As the use of telehealth continues to surge during the COVID-19 crisis, healthcare entities and their vendors must take critical steps to keep patient data private and secure, says healthcare technology attorney Janine Anthony Bowen.
“Ultimately, the [vendor] contract is the last thing you want to rely on,” she says in an interview with Information Security Media Group. “That’s when all your other methods of mitigating your risk have failed you – you rely on your contract.”
Safeguards such as multifactor authentication as well as endpoint security technologies for the remote >laptops, tablets and cellphones used to conduct telehealth encounters should be among top considerations, she says.
Despite efforts by telehealth technology vendors to implement safeguards, clinicians using these systems often demand “a frictionless experience,” she notes.
“The healthcare provider wants it to be as easy as possible for the patient to make use of the technology,” the attorney notes. As a result, vendors will often get pushback against using security controls, including multifactor authentication.
“Then the vendor has to consider the risk associated with [a potential] breach because contractually, there’s going to be this risk allocation. Who’s going to bear the risk in the event there is a security breach? That’s generally a hard-fought negotiation.”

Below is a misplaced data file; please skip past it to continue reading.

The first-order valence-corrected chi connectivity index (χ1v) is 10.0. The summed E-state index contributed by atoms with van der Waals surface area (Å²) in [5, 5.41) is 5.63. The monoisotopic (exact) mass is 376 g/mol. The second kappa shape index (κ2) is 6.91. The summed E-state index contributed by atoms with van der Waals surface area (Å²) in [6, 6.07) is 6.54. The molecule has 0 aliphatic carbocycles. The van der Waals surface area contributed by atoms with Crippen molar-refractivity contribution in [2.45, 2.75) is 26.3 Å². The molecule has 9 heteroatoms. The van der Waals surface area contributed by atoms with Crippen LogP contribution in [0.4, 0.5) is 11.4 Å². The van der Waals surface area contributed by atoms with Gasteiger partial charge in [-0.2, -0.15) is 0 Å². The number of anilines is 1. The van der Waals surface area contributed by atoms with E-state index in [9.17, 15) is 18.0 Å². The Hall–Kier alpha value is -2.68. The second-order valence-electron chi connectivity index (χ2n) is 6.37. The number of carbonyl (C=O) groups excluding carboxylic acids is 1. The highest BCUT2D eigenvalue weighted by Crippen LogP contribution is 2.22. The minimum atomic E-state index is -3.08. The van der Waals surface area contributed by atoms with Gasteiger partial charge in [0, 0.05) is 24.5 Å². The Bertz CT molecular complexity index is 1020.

In the interview (see audio link below photo) Bowen also discusses:
Bowen is a partner with the law firm BakerHostetler and leader of the firm’s healthcare technology team. She counsels clients on digital transformation; healthcare technology; privacy and data protection; and the use, licensing, acquisition and commercialization of technology and intellectual property. Bowen was trained as an engineer and has experience as a software development project manager. Prior to her law career, she held positions at IBM and CibaVision, now Alcon.